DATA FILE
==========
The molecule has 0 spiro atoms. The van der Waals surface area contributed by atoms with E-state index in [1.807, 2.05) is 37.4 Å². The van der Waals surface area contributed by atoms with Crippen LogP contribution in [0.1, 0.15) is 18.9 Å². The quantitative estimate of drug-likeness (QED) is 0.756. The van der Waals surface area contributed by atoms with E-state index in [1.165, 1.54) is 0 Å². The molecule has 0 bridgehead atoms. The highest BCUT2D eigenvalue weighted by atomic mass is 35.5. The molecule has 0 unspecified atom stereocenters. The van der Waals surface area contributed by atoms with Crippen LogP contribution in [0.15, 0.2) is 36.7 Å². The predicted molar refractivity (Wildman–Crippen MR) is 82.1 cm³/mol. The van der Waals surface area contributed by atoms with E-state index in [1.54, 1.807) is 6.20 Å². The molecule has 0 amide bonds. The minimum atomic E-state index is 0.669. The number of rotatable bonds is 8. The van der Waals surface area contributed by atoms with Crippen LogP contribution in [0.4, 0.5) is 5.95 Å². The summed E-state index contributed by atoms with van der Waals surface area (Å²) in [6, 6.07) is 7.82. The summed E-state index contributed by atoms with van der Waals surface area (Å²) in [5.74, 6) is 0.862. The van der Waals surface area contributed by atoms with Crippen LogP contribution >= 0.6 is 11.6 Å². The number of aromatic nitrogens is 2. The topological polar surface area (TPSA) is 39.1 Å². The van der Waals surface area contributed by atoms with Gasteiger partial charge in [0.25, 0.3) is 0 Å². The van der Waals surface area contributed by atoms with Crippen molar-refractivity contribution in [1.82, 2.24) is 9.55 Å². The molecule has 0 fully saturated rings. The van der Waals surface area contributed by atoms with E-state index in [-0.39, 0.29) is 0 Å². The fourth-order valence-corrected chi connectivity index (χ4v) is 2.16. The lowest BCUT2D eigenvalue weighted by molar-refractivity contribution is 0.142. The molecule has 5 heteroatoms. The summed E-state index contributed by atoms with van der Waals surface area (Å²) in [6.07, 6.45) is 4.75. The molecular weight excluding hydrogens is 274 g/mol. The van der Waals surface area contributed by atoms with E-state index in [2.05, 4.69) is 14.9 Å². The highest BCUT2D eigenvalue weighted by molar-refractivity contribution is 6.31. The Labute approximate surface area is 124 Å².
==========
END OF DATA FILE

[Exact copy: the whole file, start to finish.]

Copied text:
The molecule has 0 spiro atoms. The van der Waals surface area contributed by atoms with E-state index in [1.807, 2.05) is 37.4 Å². The van der Waals surface area contributed by atoms with Crippen LogP contribution in [0.1, 0.15) is 18.9 Å². The quantitative estimate of drug-likeness (QED) is 0.756. The van der Waals surface area contributed by atoms with E-state index in [1.165, 1.54) is 0 Å². The molecule has 0 bridgehead atoms. The highest BCUT2D eigenvalue weighted by atomic mass is 35.5. The molecule has 0 unspecified atom stereocenters. The van der Waals surface area contributed by atoms with Crippen LogP contribution in [0.15, 0.2) is 36.7 Å². The predicted molar refractivity (Wildman–Crippen MR) is 82.1 cm³/mol. The van der Waals surface area contributed by atoms with E-state index in [1.54, 1.807) is 6.20 Å². The molecule has 0 amide bonds. The minimum atomic E-state index is 0.669. The number of rotatable bonds is 8. The van der Waals surface area contributed by atoms with Crippen LogP contribution in [0.4, 0.5) is 5.95 Å². The summed E-state index contributed by atoms with van der Waals surface area (Å²) in [6, 6.07) is 7.82. The summed E-state index contributed by atoms with van der Waals surface area (Å²) in [5.74, 6) is 0.862. The van der Waals surface area contributed by atoms with Crippen LogP contribution >= 0.6 is 11.6 Å². The number of aromatic nitrogens is 2. The topological polar surface area (TPSA) is 39.1 Å². The van der Waals surface area contributed by atoms with Gasteiger partial charge in [0.25, 0.3) is 0 Å². The van der Waals surface area contributed by atoms with Crippen molar-refractivity contribution in [1.82, 2.24) is 9.55 Å². The molecule has 0 fully saturated rings. The van der Waals surface area contributed by atoms with E-state index in [-0.39, 0.29) is 0 Å². The fourth-order valence-corrected chi connectivity index (χ4v) is 2.16. The lowest BCUT2D eigenvalue weighted by molar-refractivity contribution is 0.142. The molecule has 5 heteroatoms. The summed E-state index contributed by atoms with van der Waals surface area (Å²) in [6.07, 6.45) is 4.75. The molecular weight excluding hydrogens is 274 g/mol. The van der Waals surface area contributed by atoms with E-state index in [2.05, 4.69) is 14.9 Å². The highest BCUT2D eigenvalue weighted by molar-refractivity contribution is 6.31. The Labute approximate surface area is 124 Å².